House Democrats Hit The Ground Running With HR1: For The People Act (Video)

While the mainstream corporate media was busy this week warming up the 2020 presidential beauty pageant pundit machine, the new Democratic majority of the 116th Congress wasted no time introducing a comprehensive democracy reform bill intended to strengthen election security, limit gerrymandering, and rewrite campaign finance laws.

This is the first time in decades either of the major parties placed democracy reform paramount on its priority list.

Sponsor Rep. John Sarbanes’ (D-Md.) House Resolution (HR) 1, or the “For The People Act,” responds to voters’ demands for stronger voting protections, such as automatic voter registration and small-donor public financing of elections.

Several key provisions include providing voters access to automatic and same-day registration; fully restoring the 1965 Voting Rights Act; allowing a two-week early- voting window that includes evenings and weekends; creating a small-donor matching system that provides qualified presidential and congressional candidates $6 in public funds for every $1 raised from small donors; closing federal campaign disclosure rule loopholescurtailing foreign funds in U.S. elections; and addressing issues at the Federal Election Commission (FEC).

But that’s not all.

The bill intends to also guarantee states use independent redistricting commissions when drawing congressional districts whose members represent diverse communities, establish fair redistricting standards, and mandate better transparency in the redistricting process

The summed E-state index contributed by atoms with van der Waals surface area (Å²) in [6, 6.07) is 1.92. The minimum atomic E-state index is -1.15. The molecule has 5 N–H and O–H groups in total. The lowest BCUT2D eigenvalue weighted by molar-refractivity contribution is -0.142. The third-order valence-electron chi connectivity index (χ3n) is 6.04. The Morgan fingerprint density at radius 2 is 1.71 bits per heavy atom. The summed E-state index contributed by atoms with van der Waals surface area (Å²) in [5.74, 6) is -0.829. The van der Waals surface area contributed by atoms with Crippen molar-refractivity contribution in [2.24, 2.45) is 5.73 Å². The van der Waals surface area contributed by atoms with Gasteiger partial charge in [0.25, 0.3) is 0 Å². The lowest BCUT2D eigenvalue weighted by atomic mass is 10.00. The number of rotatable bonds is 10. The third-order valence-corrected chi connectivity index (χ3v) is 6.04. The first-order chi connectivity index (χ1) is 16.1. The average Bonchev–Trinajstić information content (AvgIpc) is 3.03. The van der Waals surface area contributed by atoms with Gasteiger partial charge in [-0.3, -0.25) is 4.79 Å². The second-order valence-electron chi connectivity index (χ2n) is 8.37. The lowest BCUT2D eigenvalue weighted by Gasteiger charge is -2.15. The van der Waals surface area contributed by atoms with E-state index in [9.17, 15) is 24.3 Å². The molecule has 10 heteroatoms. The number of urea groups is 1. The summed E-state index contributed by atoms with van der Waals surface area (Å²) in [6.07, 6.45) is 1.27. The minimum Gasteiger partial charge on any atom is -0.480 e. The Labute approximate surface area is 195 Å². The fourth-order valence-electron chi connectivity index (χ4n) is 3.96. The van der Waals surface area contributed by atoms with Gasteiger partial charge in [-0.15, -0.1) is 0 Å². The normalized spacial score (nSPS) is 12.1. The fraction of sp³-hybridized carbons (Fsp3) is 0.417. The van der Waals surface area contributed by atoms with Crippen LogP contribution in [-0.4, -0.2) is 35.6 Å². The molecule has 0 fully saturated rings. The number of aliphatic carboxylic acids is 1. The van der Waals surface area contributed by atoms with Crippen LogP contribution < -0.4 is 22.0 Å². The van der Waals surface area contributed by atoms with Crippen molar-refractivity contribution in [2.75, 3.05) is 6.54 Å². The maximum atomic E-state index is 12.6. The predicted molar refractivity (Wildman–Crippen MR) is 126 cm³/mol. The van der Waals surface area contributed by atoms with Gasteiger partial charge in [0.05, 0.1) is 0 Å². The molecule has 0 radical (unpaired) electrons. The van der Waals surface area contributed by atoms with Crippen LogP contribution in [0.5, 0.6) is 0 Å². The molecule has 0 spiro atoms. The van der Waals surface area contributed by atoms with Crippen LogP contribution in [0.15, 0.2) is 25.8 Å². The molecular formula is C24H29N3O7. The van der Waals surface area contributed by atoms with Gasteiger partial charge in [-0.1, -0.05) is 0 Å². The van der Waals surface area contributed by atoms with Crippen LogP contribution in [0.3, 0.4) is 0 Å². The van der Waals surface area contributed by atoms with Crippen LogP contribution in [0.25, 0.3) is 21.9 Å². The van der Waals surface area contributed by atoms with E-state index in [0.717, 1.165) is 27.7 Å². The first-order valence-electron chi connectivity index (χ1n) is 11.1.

It requires states replace paperless voting machines, offer new grants to enhance election security, develop more effective systems for auditing disputed elections, and implement new security requirements for election system vendors that includes a mandate to report cybersecurity breaches.

And, finally, ethics reform.

HR 1 tightens Executive Branch ethics rules including requiring the release of presidential tax returns, restricting congressional conflicts of interest, and compelling the Supreme Court to institute its own ethics code.

This is what the majority of voters voted for in November. So far, the Democrats are indicating they intend to deliver.

But let’s not take this as an indication all is finally right with our republic and we can go back to sleep.

Contact your representative in the House whether she or he is an incumbent or new to the office. When you’re finished with that, contact your senators.

If we want them to truly represent our interests, we have an obligation to express to them what those interests are.

Let them know what you think.

Image credit: Picry

Ted Millar is writer and teacher. His work has been featured in myriad literary journals, including Better Than Starbucks, The Broke Bohemian, Straight Forward Poetry, Caesura, Circle Show, Cactus Heart, Third Wednesday, and The Voices Project. He is also a contributor to The Left Place blog on Substack, and Medium.